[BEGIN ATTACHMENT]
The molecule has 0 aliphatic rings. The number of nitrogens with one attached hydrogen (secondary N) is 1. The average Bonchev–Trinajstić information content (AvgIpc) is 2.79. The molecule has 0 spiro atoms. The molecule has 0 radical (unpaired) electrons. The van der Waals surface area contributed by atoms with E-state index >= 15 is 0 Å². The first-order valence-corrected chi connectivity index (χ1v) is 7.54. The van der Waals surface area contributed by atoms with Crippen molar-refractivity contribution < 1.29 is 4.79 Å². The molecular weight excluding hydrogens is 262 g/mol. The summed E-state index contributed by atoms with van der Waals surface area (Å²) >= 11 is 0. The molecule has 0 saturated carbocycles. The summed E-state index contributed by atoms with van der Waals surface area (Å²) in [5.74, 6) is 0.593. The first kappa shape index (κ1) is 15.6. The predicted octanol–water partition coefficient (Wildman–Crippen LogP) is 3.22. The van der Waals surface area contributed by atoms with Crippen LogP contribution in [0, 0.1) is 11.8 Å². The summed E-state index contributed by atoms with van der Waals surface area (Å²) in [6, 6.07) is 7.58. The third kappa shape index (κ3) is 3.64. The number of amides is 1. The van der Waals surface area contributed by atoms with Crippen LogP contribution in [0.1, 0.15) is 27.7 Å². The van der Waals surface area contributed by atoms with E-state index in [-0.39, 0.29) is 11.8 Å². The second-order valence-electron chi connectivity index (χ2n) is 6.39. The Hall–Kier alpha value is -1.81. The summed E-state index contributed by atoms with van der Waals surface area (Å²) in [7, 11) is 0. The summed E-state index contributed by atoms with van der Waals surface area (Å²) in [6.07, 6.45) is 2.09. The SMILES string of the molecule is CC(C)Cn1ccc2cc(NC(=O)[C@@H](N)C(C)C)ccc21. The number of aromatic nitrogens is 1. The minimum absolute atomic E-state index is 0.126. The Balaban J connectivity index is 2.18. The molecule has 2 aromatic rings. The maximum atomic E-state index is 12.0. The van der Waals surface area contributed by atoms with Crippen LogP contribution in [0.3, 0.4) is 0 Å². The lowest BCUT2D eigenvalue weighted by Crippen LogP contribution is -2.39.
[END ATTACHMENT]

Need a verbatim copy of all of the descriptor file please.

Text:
The molecule has 0 aliphatic rings. The number of nitrogens with one attached hydrogen (secondary N) is 1. The average Bonchev–Trinajstić information content (AvgIpc) is 2.79. The molecule has 0 spiro atoms. The molecule has 0 radical (unpaired) electrons. The van der Waals surface area contributed by atoms with E-state index >= 15 is 0 Å². The first-order valence-corrected chi connectivity index (χ1v) is 7.54. The van der Waals surface area contributed by atoms with Crippen molar-refractivity contribution < 1.29 is 4.79 Å². The molecular weight excluding hydrogens is 262 g/mol. The summed E-state index contributed by atoms with van der Waals surface area (Å²) >= 11 is 0. The molecule has 0 saturated carbocycles. The summed E-state index contributed by atoms with van der Waals surface area (Å²) in [5.74, 6) is 0.593. The first kappa shape index (κ1) is 15.6. The predicted octanol–water partition coefficient (Wildman–Crippen LogP) is 3.22. The van der Waals surface area contributed by atoms with Crippen LogP contribution in [0, 0.1) is 11.8 Å². The summed E-state index contributed by atoms with van der Waals surface area (Å²) in [6, 6.07) is 7.58. The third kappa shape index (κ3) is 3.64. The number of amides is 1. The van der Waals surface area contributed by atoms with Crippen LogP contribution in [0.1, 0.15) is 27.7 Å². The van der Waals surface area contributed by atoms with E-state index in [-0.39, 0.29) is 11.8 Å². The second-order valence-electron chi connectivity index (χ2n) is 6.39. The Hall–Kier alpha value is -1.81. The summed E-state index contributed by atoms with van der Waals surface area (Å²) in [7, 11) is 0. The summed E-state index contributed by atoms with van der Waals surface area (Å²) in [6.07, 6.45) is 2.09. The SMILES string of the molecule is CC(C)Cn1ccc2cc(NC(=O)[C@@H](N)C(C)C)ccc21. The number of aromatic nitrogens is 1. The minimum absolute atomic E-state index is 0.126. The Balaban J connectivity index is 2.18. The molecule has 2 aromatic rings. The maximum atomic E-state index is 12.0. The van der Waals surface area contributed by atoms with Crippen LogP contribution in [0.3, 0.4) is 0 Å². The lowest BCUT2D eigenvalue weighted by Crippen LogP contribution is -2.39.